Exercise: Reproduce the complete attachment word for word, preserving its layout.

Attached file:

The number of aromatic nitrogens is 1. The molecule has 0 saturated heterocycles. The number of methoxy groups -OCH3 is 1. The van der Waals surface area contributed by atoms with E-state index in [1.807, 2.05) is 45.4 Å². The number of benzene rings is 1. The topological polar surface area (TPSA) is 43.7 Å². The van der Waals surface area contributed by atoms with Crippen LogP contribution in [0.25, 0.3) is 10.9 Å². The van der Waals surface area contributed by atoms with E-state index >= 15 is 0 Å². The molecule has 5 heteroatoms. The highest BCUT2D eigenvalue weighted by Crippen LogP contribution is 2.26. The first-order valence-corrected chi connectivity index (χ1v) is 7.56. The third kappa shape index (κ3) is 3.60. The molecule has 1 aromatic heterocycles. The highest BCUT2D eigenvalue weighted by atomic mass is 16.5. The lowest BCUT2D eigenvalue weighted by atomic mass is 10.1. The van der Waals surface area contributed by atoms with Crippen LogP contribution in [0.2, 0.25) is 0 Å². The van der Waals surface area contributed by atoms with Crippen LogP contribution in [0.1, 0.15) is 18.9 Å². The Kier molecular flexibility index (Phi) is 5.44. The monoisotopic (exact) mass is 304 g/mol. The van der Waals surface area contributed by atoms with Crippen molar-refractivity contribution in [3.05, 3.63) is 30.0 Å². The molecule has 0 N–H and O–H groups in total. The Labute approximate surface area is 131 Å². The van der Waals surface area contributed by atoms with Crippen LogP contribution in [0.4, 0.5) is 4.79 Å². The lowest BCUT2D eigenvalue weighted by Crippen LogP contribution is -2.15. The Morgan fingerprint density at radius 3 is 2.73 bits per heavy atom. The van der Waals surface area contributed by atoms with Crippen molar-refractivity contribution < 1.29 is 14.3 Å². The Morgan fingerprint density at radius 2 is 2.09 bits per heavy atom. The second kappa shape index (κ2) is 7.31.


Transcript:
The number of aromatic nitrogens is 1. The molecule has 0 saturated heterocycles. The number of methoxy groups -OCH3 is 1. The van der Waals surface area contributed by atoms with E-state index in [1.807, 2.05) is 45.4 Å². The number of benzene rings is 1. The topological polar surface area (TPSA) is 43.7 Å². The van der Waals surface area contributed by atoms with Crippen LogP contribution in [0.25, 0.3) is 10.9 Å². The van der Waals surface area contributed by atoms with E-state index >= 15 is 0 Å². The molecule has 5 heteroatoms. The highest BCUT2D eigenvalue weighted by Crippen LogP contribution is 2.26. The first-order valence-corrected chi connectivity index (χ1v) is 7.56. The third kappa shape index (κ3) is 3.60. The molecule has 1 aromatic heterocycles. The highest BCUT2D eigenvalue weighted by atomic mass is 16.5. The lowest BCUT2D eigenvalue weighted by atomic mass is 10.1. The van der Waals surface area contributed by atoms with Crippen LogP contribution in [0.2, 0.25) is 0 Å². The van der Waals surface area contributed by atoms with Crippen LogP contribution in [0.1, 0.15) is 18.9 Å². The Kier molecular flexibility index (Phi) is 5.44. The monoisotopic (exact) mass is 304 g/mol. The van der Waals surface area contributed by atoms with Crippen molar-refractivity contribution in [3.05, 3.63) is 30.0 Å². The molecule has 0 N–H and O–H groups in total. The Labute approximate surface area is 131 Å². The van der Waals surface area contributed by atoms with Crippen LogP contribution in [0.4, 0.5) is 4.79 Å². The lowest BCUT2D eigenvalue weighted by Crippen LogP contribution is -2.15. The Morgan fingerprint density at radius 3 is 2.73 bits per heavy atom. The van der Waals surface area contributed by atoms with Crippen molar-refractivity contribution < 1.29 is 14.3 Å². The Morgan fingerprint density at radius 2 is 2.09 bits per heavy atom. The second kappa shape index (κ2) is 7.31.